Enemy Civil War: From the viewpoint of outsiders, the multiple Roman civil wars look like this, and they try and take advantage accordingly. It doesn't work.
Fiery Redhead: Caesar's Gallic mistress Rhiannon. Subverted by Caesar's actual wife, Pompeia Sulla, who is a redhead in hair colour but a Dumb Blonde in personality.
Gaius Julius Caesar: The man himself. Born at the end of The First Man in Rome he appears in every book, barring Antony and Cleopatra, set after his death.
The Greatest History Never Told: Partially averted. The series covers the familiar era of Caesar and Octavian, but the first three books cover things like the Cimbri invasion and Italian War that are very rarely depicted anywhere else.
Heroes Want Redheads: Caesar's Gallic mistress is a redhead, and her magnificent hair is the thing he finds most attractive. On the other hand, his own wife, Pompeia Sulla, is also a stunning redhead, and he is completely cold towards her because she's an shallow idiot.
Hero Antagonist: It's difficult to call Vercingetorix or Quintus Poppaedius Silo anything else, since they are fighting for their peoples respective freedoms against Roman domination.
Knight Templar: Cato about conserving the old Roman ways and his hatred of Caesar. There's a good chance that the civil war wouldn't have happened had he not been around. Also Octavian, whose determination to see Brutus and Cassius pay pushes Rome into another civil war.
A Man Is Not a Virgin: A deliberate example, Caesar seduces the wives, sisters and in some cases mothers of his opponents.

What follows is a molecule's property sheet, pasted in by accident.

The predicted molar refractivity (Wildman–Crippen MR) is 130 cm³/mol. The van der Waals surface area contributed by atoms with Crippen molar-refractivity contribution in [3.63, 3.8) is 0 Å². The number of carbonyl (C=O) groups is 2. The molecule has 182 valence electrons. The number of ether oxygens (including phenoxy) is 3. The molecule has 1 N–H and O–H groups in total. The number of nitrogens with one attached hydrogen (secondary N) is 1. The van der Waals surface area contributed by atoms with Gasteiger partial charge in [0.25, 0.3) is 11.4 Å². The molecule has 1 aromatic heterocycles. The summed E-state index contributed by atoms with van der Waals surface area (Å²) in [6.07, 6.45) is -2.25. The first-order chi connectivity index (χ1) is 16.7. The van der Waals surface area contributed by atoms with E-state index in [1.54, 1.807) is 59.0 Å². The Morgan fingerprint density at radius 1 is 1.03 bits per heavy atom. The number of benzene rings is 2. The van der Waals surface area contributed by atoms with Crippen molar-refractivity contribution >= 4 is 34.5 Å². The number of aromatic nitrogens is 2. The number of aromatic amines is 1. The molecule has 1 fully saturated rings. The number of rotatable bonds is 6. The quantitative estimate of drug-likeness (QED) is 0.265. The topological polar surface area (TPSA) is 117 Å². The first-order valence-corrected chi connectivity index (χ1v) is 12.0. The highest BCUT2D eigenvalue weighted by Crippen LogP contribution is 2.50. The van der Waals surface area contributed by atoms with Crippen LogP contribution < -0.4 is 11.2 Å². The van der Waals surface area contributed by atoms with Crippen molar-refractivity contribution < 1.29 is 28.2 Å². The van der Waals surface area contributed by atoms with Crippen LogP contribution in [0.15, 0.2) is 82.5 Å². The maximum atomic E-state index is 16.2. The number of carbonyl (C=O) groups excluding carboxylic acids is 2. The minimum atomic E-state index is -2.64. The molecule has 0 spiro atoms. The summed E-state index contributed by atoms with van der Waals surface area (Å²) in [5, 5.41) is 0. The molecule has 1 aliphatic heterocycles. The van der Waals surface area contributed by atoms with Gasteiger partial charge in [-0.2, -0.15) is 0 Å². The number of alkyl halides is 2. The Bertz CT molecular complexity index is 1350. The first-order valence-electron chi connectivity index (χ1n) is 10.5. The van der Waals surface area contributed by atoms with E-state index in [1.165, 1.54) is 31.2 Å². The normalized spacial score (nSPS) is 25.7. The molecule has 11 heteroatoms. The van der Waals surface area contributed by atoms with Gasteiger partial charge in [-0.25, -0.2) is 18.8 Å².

Odd Friendship: The young Pompey and Cicero. Marius and Sulla too, in a way.
One Steve Limit: Averted due to historical necessity; there are are at least three important characters named Gaius Julius Caesar, for instance. In the books they are generally distinguished by nickname based on age, in this case 'Caesar Grandfather', 'Caesar' and 'Young Caesar.'.
Out of Focus: Mithridates, a major POV character in The Grass Crown, is frequently mentioned in the next two books but doesn't appear 'onscreen' again.
Purple Eyes: Aurelia's remarkable eyes are quite a plot point.
Revenge Before Reason: Octavian. After the assassins of Caesar have already been defeated and killed, he's sufficiently murderous to have Cato's (totally harmless) best friend killed for the 'crime' of being friends with Caesar's old enemy.
Villain with Good Publicity: Octavian is beloved by legionaries because of his charm and resemblance to Caesar and also enchants Cicero amongst others; he is also hideously cold-blooded about killing or ruining anyone who gets in his way, or tarnishes the legacy of his beloved adopted father.
"Beloved" because Octavian was using his adopted father's good publicity to promote his own political career in the eyes of the Romans. Anything that would slander Caesar would slander Octavian, as the latter tried to rub himself with as much Caesarian clout he could think of, including deifying Caesar and having people call him Divi Filius: Son of God.
Wild Card: The oily, yet strangely likable Lucius Marcius Philippus, Rome's most honestly corrupt politician - that is to say anyone can buy him but he stays bought.
His father/grandfather, also Lucius Marcius Philippus is bribed by Marius in the first book, and offers his service for life. He later becomes a political enemy of Marius, which costs him the consulship when Rutilius Rufus points out he should be bound by his bribe a decade previously. Though this might be the same Philippus mentioned above. Most families have only one character kept through the generations.
With Great Power Comes Great Insanity: Several. Marius after his stroke seizes Rome and kills most of his friends and enemies. Subverted with Sulla who had perfectly rational reasons for seizing power and killing a whole lot of people.